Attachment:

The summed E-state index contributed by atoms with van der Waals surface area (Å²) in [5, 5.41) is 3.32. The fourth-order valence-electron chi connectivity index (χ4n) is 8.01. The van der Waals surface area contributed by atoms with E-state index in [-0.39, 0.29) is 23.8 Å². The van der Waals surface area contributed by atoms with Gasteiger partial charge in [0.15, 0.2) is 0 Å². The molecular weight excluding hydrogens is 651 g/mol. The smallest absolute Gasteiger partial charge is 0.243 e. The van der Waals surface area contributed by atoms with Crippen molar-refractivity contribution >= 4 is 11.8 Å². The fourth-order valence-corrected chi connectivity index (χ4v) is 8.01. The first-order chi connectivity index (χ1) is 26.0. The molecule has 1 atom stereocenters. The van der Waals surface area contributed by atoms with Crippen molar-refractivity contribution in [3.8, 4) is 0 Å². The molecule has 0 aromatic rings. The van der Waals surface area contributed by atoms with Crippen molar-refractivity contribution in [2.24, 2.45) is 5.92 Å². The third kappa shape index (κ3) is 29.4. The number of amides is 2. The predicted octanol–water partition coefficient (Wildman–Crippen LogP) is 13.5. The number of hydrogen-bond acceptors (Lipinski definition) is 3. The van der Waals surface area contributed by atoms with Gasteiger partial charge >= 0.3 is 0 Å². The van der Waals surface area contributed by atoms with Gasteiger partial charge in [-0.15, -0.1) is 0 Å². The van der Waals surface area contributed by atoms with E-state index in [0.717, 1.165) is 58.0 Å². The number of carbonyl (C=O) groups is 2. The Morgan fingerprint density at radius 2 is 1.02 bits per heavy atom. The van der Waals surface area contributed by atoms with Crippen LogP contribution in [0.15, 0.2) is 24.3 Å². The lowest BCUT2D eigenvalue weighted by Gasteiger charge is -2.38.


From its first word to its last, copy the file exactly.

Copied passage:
The summed E-state index contributed by atoms with van der Waals surface area (Å²) in [5, 5.41) is 3.32. The fourth-order valence-electron chi connectivity index (χ4n) is 8.01. The van der Waals surface area contributed by atoms with E-state index in [-0.39, 0.29) is 23.8 Å². The van der Waals surface area contributed by atoms with Gasteiger partial charge in [0.15, 0.2) is 0 Å². The molecular weight excluding hydrogens is 651 g/mol. The smallest absolute Gasteiger partial charge is 0.243 e. The van der Waals surface area contributed by atoms with Crippen molar-refractivity contribution >= 4 is 11.8 Å². The fourth-order valence-corrected chi connectivity index (χ4v) is 8.01. The first-order chi connectivity index (χ1) is 26.0. The molecule has 1 atom stereocenters. The van der Waals surface area contributed by atoms with Crippen molar-refractivity contribution in [3.8, 4) is 0 Å². The molecule has 0 aromatic rings. The van der Waals surface area contributed by atoms with Crippen molar-refractivity contribution in [2.24, 2.45) is 5.92 Å². The third kappa shape index (κ3) is 29.4. The number of amides is 2. The predicted octanol–water partition coefficient (Wildman–Crippen LogP) is 13.5. The number of hydrogen-bond acceptors (Lipinski definition) is 3. The van der Waals surface area contributed by atoms with Gasteiger partial charge >= 0.3 is 0 Å². The van der Waals surface area contributed by atoms with Gasteiger partial charge in [-0.15, -0.1) is 0 Å². The van der Waals surface area contributed by atoms with E-state index in [0.717, 1.165) is 58.0 Å². The number of carbonyl (C=O) groups is 2. The Morgan fingerprint density at radius 2 is 1.02 bits per heavy atom. The van der Waals surface area contributed by atoms with Crippen LogP contribution in [0.15, 0.2) is 24.3 Å². The lowest BCUT2D eigenvalue weighted by Gasteiger charge is -2.38.